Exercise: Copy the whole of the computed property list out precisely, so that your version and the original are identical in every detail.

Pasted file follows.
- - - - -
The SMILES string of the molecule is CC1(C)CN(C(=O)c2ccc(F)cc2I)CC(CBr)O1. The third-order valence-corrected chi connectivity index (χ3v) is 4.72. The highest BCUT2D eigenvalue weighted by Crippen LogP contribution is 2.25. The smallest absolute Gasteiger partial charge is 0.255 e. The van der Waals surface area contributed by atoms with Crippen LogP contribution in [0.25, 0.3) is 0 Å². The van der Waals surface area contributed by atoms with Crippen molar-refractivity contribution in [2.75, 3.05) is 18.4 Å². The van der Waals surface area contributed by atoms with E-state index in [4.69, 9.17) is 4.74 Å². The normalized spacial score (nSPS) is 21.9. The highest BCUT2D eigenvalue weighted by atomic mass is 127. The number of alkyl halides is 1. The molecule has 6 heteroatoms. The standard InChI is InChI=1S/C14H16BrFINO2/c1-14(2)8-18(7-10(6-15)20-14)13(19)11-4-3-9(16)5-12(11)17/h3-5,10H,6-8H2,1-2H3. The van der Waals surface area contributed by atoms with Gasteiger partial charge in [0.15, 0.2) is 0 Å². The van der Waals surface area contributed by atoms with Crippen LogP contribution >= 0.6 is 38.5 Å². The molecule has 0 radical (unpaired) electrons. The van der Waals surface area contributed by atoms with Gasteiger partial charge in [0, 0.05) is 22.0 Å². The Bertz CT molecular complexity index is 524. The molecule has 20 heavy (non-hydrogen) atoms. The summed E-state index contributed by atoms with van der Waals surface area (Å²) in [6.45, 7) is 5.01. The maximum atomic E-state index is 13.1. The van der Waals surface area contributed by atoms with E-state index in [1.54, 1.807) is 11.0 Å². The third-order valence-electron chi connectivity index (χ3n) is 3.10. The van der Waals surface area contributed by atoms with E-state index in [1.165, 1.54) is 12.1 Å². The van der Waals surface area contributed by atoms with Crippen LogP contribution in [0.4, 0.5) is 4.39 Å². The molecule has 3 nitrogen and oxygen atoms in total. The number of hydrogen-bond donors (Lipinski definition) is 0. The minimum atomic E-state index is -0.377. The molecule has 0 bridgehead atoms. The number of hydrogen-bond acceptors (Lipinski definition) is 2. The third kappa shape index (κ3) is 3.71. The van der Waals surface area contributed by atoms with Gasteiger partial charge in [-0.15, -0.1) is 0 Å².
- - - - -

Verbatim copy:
The SMILES string of the molecule is CC1(C)CN(C(=O)c2ccc(F)cc2I)CC(CBr)O1. The third-order valence-corrected chi connectivity index (χ3v) is 4.72. The highest BCUT2D eigenvalue weighted by Crippen LogP contribution is 2.25. The smallest absolute Gasteiger partial charge is 0.255 e. The van der Waals surface area contributed by atoms with Crippen LogP contribution in [0.25, 0.3) is 0 Å². The van der Waals surface area contributed by atoms with Crippen molar-refractivity contribution in [2.75, 3.05) is 18.4 Å². The van der Waals surface area contributed by atoms with E-state index in [4.69, 9.17) is 4.74 Å². The normalized spacial score (nSPS) is 21.9. The highest BCUT2D eigenvalue weighted by atomic mass is 127. The number of alkyl halides is 1. The molecule has 6 heteroatoms. The standard InChI is InChI=1S/C14H16BrFINO2/c1-14(2)8-18(7-10(6-15)20-14)13(19)11-4-3-9(16)5-12(11)17/h3-5,10H,6-8H2,1-2H3. The van der Waals surface area contributed by atoms with Gasteiger partial charge in [0.15, 0.2) is 0 Å². The van der Waals surface area contributed by atoms with Crippen LogP contribution >= 0.6 is 38.5 Å². The molecule has 0 radical (unpaired) electrons. The van der Waals surface area contributed by atoms with Gasteiger partial charge in [0, 0.05) is 22.0 Å². The Bertz CT molecular complexity index is 524. The molecule has 20 heavy (non-hydrogen) atoms. The summed E-state index contributed by atoms with van der Waals surface area (Å²) in [6.45, 7) is 5.01. The maximum atomic E-state index is 13.1. The van der Waals surface area contributed by atoms with E-state index in [1.54, 1.807) is 11.0 Å². The third-order valence-electron chi connectivity index (χ3n) is 3.10. The van der Waals surface area contributed by atoms with E-state index in [1.165, 1.54) is 12.1 Å². The van der Waals surface area contributed by atoms with Crippen LogP contribution in [0.4, 0.5) is 4.39 Å². The molecule has 3 nitrogen and oxygen atoms in total. The number of hydrogen-bond donors (Lipinski definition) is 0. The minimum atomic E-state index is -0.377. The molecule has 0 bridgehead atoms. The number of hydrogen-bond acceptors (Lipinski definition) is 2. The third kappa shape index (κ3) is 3.71. The van der Waals surface area contributed by atoms with Gasteiger partial charge in [-0.15, -0.1) is 0 Å².